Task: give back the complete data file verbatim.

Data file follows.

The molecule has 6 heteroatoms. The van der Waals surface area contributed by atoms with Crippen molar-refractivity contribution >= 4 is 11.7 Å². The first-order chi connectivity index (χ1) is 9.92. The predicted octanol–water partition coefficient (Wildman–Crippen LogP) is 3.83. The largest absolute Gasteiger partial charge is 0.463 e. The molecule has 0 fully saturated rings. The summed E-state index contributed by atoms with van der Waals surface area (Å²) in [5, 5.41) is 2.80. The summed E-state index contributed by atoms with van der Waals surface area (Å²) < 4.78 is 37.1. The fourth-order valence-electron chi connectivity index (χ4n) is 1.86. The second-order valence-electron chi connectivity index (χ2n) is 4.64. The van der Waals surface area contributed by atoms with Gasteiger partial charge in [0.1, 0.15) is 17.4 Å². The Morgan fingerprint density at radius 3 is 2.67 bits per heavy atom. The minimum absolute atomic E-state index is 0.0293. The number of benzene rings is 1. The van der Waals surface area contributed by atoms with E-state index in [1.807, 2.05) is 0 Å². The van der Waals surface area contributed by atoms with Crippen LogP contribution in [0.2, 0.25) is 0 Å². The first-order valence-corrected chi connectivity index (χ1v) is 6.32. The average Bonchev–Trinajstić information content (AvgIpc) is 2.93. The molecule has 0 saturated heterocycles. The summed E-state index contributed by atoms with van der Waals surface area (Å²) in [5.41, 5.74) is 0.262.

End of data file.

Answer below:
The molecule has 6 heteroatoms. The van der Waals surface area contributed by atoms with Crippen molar-refractivity contribution >= 4 is 11.7 Å². The first-order chi connectivity index (χ1) is 9.92. The predicted octanol–water partition coefficient (Wildman–Crippen LogP) is 3.83. The largest absolute Gasteiger partial charge is 0.463 e. The molecule has 0 fully saturated rings. The summed E-state index contributed by atoms with van der Waals surface area (Å²) in [5, 5.41) is 2.80. The summed E-state index contributed by atoms with van der Waals surface area (Å²) < 4.78 is 37.1. The fourth-order valence-electron chi connectivity index (χ4n) is 1.86. The second-order valence-electron chi connectivity index (χ2n) is 4.64. The van der Waals surface area contributed by atoms with Gasteiger partial charge in [0.1, 0.15) is 17.4 Å². The Morgan fingerprint density at radius 3 is 2.67 bits per heavy atom. The minimum absolute atomic E-state index is 0.0293. The number of benzene rings is 1. The van der Waals surface area contributed by atoms with E-state index in [1.807, 2.05) is 0 Å². The van der Waals surface area contributed by atoms with Crippen LogP contribution in [0.2, 0.25) is 0 Å². The first-order valence-corrected chi connectivity index (χ1v) is 6.32. The average Bonchev–Trinajstić information content (AvgIpc) is 2.93. The molecule has 0 saturated heterocycles. The summed E-state index contributed by atoms with van der Waals surface area (Å²) in [5.41, 5.74) is 0.262.